Recognized Environmental Condition- REC

June 20, 2013

A Recognized Environmental Condition (REC) is defined by ASTM as “the presence or likely presence of any hazardous substances or petroleum products on a property under conditions that indicate an existing release, a past release, or a material threat of a release of any hazardous substances or petroleum products into structures on the property or into the ground, ground water, or surface water of the property. The term includes hazardous substances or petroleum products even under conditions in compliance with laws.” The term REC does not include de minimis conditions.

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Historical Recognized Environmental Condition- HREC

June 18, 2013

A Historical Recognized Environmental Condition is defined by ASTM as “an environmental condition which in the past would have been considered a recognized environmental condition, but which may or may not be considered a recognized environmental condition currently.” The determination of whether an environmental condition is a recognized environmental condition (REC) or a historical recognized environmental condition (HREC) lies with the environmental professional, and depends upon how the condition impacts the current or future use of the property. A release that was remediated and given regulatory closure may be considered an HREC unless it is determined to have a significant current or future impact on the property, at which point the environmental professional may deem it a REC.


Environmental Professional (EP)

June 13, 2013

An Environmental Professional is someone qualified to conduct and/or supervise a Phase I Environmental Site Assessment, based on experience and education requirements. An Environmental Professional or “EP” must possess sufficient knowledge and experience to exercise professional judgment, appropriately evaluate risks and form conclusions regarding conditions indicative of releases or threatened releases at a property. The requirements for an Environmental Professional include:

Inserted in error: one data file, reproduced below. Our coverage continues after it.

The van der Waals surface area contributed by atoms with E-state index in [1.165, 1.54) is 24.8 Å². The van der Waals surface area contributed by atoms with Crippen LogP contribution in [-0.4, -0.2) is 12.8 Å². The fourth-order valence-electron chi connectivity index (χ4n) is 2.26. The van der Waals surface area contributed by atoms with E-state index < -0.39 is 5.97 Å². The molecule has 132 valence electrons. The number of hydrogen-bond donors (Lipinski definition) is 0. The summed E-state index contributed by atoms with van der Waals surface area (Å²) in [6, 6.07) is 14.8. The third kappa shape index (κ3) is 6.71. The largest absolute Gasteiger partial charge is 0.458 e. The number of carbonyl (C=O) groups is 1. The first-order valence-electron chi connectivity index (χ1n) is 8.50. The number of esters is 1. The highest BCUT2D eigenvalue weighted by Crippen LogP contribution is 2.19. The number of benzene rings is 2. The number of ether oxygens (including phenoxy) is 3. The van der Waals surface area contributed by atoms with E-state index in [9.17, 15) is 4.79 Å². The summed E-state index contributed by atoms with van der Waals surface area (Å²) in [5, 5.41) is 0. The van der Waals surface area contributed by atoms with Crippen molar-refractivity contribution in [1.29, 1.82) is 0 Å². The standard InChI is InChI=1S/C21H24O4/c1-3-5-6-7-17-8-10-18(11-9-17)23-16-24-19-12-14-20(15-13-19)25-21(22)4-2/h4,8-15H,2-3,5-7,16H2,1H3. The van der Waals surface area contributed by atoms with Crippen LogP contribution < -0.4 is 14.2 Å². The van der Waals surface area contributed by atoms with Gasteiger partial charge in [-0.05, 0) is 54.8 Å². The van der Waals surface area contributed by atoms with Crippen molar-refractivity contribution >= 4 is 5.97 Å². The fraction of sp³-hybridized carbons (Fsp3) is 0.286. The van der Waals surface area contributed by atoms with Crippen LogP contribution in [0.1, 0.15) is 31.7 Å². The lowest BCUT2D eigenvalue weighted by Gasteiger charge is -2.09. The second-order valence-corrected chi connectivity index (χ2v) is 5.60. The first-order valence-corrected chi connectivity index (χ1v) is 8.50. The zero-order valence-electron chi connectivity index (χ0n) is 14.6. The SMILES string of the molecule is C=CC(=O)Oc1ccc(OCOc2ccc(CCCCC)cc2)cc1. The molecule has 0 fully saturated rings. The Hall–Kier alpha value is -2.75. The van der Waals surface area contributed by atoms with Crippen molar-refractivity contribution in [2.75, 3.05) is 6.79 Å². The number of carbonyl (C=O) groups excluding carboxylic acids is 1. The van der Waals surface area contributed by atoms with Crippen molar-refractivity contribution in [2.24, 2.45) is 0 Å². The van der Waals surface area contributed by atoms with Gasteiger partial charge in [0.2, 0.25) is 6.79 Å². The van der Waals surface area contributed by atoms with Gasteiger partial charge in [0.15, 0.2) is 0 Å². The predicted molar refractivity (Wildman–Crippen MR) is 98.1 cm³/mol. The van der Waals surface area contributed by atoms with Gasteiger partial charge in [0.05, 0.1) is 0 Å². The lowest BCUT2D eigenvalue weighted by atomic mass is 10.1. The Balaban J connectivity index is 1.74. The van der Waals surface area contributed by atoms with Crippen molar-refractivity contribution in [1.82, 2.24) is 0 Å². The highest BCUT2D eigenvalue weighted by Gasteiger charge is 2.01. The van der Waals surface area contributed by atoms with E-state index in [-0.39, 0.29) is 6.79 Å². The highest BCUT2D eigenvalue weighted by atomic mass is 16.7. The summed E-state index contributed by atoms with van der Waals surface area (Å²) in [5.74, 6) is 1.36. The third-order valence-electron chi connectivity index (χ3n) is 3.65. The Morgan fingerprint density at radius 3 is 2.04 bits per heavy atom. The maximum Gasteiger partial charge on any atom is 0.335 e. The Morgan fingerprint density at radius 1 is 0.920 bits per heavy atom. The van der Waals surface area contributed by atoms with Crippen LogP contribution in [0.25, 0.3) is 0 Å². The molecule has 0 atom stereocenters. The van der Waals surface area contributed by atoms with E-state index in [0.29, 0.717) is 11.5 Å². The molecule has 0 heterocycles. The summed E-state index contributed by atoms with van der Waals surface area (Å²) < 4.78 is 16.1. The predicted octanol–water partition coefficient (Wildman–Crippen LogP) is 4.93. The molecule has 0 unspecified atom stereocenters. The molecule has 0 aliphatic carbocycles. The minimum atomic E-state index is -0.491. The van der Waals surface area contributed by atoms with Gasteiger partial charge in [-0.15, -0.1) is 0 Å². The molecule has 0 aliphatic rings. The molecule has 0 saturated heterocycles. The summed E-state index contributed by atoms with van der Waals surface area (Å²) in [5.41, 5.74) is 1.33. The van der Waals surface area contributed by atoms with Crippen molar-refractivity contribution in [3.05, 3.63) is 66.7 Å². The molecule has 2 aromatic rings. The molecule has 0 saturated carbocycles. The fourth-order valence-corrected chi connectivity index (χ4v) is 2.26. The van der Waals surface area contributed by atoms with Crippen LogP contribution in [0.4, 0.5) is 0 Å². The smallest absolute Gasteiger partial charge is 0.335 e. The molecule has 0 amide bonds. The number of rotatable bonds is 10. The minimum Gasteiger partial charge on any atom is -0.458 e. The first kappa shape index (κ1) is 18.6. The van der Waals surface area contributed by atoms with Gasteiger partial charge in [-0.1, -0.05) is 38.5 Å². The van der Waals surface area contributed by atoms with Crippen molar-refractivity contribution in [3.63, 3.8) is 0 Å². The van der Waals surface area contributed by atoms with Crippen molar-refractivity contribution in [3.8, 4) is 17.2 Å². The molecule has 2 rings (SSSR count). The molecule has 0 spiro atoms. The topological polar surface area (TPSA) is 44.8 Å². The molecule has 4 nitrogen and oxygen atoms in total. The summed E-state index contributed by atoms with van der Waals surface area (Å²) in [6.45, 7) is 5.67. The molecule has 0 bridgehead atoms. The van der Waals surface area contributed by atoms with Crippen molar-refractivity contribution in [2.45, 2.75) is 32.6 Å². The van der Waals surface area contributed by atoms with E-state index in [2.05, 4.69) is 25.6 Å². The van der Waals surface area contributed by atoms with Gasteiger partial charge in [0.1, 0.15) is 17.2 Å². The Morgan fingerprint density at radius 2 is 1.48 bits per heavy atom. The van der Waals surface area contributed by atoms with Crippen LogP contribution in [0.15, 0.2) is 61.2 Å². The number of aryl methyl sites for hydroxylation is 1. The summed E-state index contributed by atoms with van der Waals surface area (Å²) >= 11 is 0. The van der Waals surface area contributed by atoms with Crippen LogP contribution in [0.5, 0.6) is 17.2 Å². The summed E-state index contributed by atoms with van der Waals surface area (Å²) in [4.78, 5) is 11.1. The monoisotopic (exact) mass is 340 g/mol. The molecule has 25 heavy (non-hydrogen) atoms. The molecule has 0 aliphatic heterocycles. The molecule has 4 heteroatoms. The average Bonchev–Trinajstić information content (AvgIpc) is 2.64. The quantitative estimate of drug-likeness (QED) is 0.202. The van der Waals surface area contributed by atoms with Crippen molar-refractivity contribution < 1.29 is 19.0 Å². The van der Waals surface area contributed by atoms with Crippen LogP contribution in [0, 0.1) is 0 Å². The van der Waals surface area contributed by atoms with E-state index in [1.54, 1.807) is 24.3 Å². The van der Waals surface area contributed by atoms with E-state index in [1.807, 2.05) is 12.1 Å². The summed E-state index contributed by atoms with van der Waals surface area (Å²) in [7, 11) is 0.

A federal, state or tribal issued certification or license (Professional Geologist, Professional Engineer or other certification to perform environmental inquiries) and 3 years of relevant full-time experience;

or

A Baccalaureate degree or higher in science or engineering and 5 years of relevant full-time work experience;

or

10 years of relevant full-time work experience.


De Minimis Conditions

June 11, 2013

De minimis conditions are defined by ASTM as environmental conditions that “generally do not present a threat to human health or the environment and that generally would not be the subject of an enforcement action if brought to the attention of appropriate governmental agencies.” A de minimis condition is not considered a recognized environmental condition. An example of a de minimis condition might be a small, superficial spill of oil that is not anticipated to cause a significant concern.


Business Environmental Risk

June 6, 2013